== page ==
Ilya Karpov of Russian security outfit Positive Technologies has reported nine vulnerabilities in Siemens industrial control system kit used in critical operations from petrochemical labs and power plants up to the Large Hadron Collider.
The holes, now patched, also include two for Schneider Electric kit and cover a mix of remote and local exploits that can grant attackers easy and valuable system access.
The vulnerabilities (CVE-2015-2823) achieve a severity rating of 6.8 and allow remote net pests to authenticate using a password hash but not the associated password.
It affects a variety of specialist SIMATIC WinCC products including Runtime Professional, HMI Mobile Panels, and HMI Basic Panels.
WinCC is used across a large swath of industrial sectors under different conditions and security arrangements that impact vulnerabilities found in the kit.
The US computer emergency response team says the vulnerabilities include man-in-the-middle for attackers accessing the network path between Programmable Logic Controllers, and their communication partners, and a denial of service for bad guys inbetween a Human Machine Interface panel and a PLC.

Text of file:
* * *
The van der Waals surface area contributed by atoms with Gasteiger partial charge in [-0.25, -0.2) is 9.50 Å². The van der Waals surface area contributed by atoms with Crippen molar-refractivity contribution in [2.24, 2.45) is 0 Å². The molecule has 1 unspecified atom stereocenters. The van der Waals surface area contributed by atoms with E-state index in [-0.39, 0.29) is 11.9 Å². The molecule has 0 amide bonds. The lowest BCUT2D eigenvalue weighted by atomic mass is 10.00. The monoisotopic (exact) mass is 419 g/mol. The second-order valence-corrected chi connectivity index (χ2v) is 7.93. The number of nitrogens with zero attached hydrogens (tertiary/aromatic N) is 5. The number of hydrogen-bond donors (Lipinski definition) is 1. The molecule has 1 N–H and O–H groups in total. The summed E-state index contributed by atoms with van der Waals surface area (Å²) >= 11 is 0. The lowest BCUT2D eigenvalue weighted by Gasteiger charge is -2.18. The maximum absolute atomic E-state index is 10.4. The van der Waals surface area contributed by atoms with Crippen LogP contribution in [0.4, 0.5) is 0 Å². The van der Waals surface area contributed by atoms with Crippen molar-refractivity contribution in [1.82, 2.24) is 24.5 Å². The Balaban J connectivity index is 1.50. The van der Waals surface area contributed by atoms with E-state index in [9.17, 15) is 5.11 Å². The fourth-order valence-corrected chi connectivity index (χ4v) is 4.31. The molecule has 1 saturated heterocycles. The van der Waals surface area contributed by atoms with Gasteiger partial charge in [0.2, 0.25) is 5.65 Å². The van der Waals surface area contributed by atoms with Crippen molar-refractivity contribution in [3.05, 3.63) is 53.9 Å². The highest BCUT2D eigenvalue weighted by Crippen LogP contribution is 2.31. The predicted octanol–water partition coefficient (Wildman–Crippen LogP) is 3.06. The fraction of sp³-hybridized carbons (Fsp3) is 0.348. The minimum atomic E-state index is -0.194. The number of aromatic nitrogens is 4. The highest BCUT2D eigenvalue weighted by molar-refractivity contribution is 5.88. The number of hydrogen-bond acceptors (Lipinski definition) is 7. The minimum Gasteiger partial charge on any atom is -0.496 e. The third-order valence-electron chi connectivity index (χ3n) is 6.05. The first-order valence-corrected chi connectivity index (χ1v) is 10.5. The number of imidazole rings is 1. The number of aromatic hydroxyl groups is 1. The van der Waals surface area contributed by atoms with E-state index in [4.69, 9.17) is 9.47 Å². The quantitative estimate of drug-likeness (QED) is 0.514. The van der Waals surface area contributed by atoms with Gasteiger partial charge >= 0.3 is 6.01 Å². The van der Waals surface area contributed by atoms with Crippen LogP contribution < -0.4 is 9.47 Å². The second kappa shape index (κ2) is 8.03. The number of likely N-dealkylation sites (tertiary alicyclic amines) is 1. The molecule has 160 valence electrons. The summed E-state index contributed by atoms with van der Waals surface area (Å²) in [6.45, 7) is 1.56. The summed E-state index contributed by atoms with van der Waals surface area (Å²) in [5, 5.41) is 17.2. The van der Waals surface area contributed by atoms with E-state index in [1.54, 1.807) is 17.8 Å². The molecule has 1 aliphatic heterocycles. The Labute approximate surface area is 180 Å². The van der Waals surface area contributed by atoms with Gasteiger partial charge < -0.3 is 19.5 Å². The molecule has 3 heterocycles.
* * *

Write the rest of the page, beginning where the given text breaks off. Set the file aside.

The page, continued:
“An attacker with medium skill level would be able to exploit these vulnerabilities [and] could conduct man-in-the-middle attacks, denial‑of‑ service attacks, and possibly authenticate themselves as valid users,” the agency warns.
“ICS-CERT recommends that organisations evaluate the impact of these vulnerabilities based on their operational environment, architecture, and product implementation.”
The Positive Technology researchers are gurus in hacking industrial control and SCADA systems. Last year they discovered flaws in WinCC kit, also used in the Iran’s Natanz nuclear plant targeted by Stuxnet and in monitoring systems for the Large Hadron Collider, that allowed industrial systems to be compromised.